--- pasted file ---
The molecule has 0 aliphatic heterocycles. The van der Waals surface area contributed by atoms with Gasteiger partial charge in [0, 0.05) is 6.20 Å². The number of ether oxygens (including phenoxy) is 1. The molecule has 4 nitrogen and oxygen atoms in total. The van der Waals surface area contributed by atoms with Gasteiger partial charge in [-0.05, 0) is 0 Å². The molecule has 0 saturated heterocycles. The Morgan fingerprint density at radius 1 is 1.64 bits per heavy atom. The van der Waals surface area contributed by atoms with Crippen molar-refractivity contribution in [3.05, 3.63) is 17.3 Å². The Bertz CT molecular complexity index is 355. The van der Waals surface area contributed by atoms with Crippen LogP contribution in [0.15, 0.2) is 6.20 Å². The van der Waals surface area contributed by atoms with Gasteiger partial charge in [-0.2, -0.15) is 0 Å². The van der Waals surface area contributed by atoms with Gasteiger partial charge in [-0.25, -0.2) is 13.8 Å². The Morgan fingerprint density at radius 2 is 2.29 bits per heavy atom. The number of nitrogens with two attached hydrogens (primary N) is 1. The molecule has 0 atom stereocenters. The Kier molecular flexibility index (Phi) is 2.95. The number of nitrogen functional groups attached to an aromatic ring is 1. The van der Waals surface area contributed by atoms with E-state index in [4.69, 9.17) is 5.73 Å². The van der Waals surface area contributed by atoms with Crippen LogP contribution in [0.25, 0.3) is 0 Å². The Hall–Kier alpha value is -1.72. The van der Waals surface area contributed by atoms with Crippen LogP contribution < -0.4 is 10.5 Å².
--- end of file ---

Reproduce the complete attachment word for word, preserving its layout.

The molecule has 0 aliphatic heterocycles. The van der Waals surface area contributed by atoms with Gasteiger partial charge in [0, 0.05) is 6.20 Å². The number of ether oxygens (including phenoxy) is 1. The molecule has 4 nitrogen and oxygen atoms in total. The van der Waals surface area contributed by atoms with Gasteiger partial charge in [-0.05, 0) is 0 Å². The molecule has 0 saturated heterocycles. The Morgan fingerprint density at radius 1 is 1.64 bits per heavy atom. The van der Waals surface area contributed by atoms with Crippen molar-refractivity contribution in [3.05, 3.63) is 17.3 Å². The Bertz CT molecular complexity index is 355. The van der Waals surface area contributed by atoms with Crippen LogP contribution in [0.15, 0.2) is 6.20 Å². The van der Waals surface area contributed by atoms with Gasteiger partial charge in [-0.2, -0.15) is 0 Å². The van der Waals surface area contributed by atoms with Gasteiger partial charge in [-0.25, -0.2) is 13.8 Å². The Morgan fingerprint density at radius 2 is 2.29 bits per heavy atom. The number of nitrogens with two attached hydrogens (primary N) is 1. The molecule has 0 atom stereocenters. The Kier molecular flexibility index (Phi) is 2.95. The number of nitrogen functional groups attached to an aromatic ring is 1. The van der Waals surface area contributed by atoms with E-state index in [4.69, 9.17) is 5.73 Å². The van der Waals surface area contributed by atoms with Crippen LogP contribution in [0.25, 0.3) is 0 Å². The Hall–Kier alpha value is -1.72. The van der Waals surface area contributed by atoms with Crippen LogP contribution < -0.4 is 10.5 Å².